Sunday, 2 April 2017

2001: A Space Odyssey

In my History of Science Fiction I wrote last week about Arthur C Clarke. He was one of the giants of the genre, but best known for his involvement in the film 2001: A Space Odyssey.

2001: A Space Odyssey is a 1968 epic science-fiction film produced and directed by Stanley Kubrick. The screenplay was written by Kubrick and Arthur C Clarke, partially inspired by Clarke's short story The Sentinel. Clarke concurrently wrote the novel 2001: A Space Odyssey, published soon after the film was released.



The film is a story of evolution. Sometime in the distant past, someone or something nudged evolution by placing a monolith on Earth (presumably elsewhere throughout the universe as well). Evolution then enabled humankind to reach the moon's surface, where yet another monolith is found, one that signals the monolith placers that humankind has evolved that far. Now a race begins between computers (HAL) and human (Bowman) to reach the monolith placers. The winner will achieve the next step in evolution, whatever that may be.

It deals with the themes of existentialism, human evolution, technology, artificial intelligence, and extraterrestrial life. It is noted for its scientifically accurate depiction of space flight, pioneering special effects, and ambiguous imagery. It uses sound and minimal dialogue in place of traditional narrative techniques.

Even as Kubrick and his team—including cinematographer Geoffrey Unsworth and art director John Hoesli—were creating a fictive future set in space, NASA was racing to put a man on the moon. The set and props in 2001: A Space Odyssey had to dramatically outpace the emerging technology, lest NASA succeed while they were filming and make Kubrick’s vision appear outdated, or, worse, flat-out wrong.

This forced Kubrick’s team to do deep, meticulous research, which Bizony says helps explain why much of the set design accurately forecasted how we live with technology today.

The film initially received mixed reactions from critics and audiences, but it garnered a cult following and slowly became the highest-grossing North American film of 1968. It was nominated for four Academy Awards and received one for its visual effects. The sequel 2010 was released in 1984, directed by Peter Hyams.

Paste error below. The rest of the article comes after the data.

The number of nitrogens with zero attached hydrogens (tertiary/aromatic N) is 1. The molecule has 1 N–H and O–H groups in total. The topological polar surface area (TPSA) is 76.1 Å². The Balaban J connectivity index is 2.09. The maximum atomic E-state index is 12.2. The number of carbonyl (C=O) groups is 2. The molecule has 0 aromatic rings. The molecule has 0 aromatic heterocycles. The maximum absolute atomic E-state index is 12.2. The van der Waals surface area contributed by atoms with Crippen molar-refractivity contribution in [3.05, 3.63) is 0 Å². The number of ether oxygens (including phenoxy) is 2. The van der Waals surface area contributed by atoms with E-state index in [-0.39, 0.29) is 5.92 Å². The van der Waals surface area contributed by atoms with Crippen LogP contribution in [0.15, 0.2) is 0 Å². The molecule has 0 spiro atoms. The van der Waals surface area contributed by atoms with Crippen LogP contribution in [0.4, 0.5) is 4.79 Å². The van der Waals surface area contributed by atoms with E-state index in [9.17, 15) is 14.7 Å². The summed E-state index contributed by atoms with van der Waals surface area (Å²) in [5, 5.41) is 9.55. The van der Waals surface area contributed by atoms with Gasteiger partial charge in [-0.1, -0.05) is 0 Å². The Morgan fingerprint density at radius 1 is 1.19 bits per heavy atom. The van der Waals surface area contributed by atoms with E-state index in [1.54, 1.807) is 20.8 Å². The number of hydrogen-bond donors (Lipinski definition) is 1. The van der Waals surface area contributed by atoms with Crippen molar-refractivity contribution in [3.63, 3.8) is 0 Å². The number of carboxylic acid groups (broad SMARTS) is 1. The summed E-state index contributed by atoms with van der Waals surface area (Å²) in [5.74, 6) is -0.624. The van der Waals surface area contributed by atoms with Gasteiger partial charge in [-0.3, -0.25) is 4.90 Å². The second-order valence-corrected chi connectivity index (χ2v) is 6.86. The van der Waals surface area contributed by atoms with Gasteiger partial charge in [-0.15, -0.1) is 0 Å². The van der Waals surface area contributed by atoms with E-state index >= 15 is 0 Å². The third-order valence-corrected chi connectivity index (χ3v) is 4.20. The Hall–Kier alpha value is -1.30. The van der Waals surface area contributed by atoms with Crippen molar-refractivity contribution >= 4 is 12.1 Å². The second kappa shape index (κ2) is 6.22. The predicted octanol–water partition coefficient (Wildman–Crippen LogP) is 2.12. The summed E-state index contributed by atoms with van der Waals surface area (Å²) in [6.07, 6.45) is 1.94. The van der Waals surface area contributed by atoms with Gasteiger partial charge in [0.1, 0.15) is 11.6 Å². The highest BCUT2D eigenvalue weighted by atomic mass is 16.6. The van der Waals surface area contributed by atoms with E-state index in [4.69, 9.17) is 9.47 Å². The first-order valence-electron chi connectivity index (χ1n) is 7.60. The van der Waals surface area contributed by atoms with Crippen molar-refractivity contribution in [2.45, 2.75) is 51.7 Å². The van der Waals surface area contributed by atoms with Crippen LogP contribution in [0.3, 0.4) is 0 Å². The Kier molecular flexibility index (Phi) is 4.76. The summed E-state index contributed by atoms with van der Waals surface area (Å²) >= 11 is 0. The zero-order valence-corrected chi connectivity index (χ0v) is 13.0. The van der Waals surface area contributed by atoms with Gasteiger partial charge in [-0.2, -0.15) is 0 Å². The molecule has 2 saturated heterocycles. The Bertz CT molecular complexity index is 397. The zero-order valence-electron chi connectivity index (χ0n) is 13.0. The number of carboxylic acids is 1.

Today, 2001: A Space Odyssey is widely regarded as one of the greatest and most influential films ever made. In 1991, it was deemed "culturally, historically, or aesthetically significant" by the United States Library of Congress and selected for preservation in the National Film Registry. The critics' polls in the 2002 and 2012 editions of Sight & Sound magazine ranked 2001: A Space Odyssey sixth in the top ten films of all time; it also tied for second place in the directors' poll of the same magazine. In 2010, it was named the greatest film of all time by The Moving Arts Film Journal.

Arthur C Clarke’s novel differs in several ways from the film, and contains far more explanation of the story. As Kubrick explained:
“The novel came about after we did a 130-page prose treatment of the film at the very outset. This initial treatment was subsequently changed in the screenplay, and the screenplay in turn was altered during the making of the film. But Arthur took all the existing material, plus an impression of some of the rushes, and wrote the novel.
[adapted from Wikipedia, imdb and an article from Wired]


Ann Marie Thomas is the author of three medieval history books, a surprisingly cheerful poetry collection about her 2010 stroke, and the science fiction series Flight of the Kestrel. Book one, Intruders, is out now. Follow her at http://eepurl.com/bbOsyz

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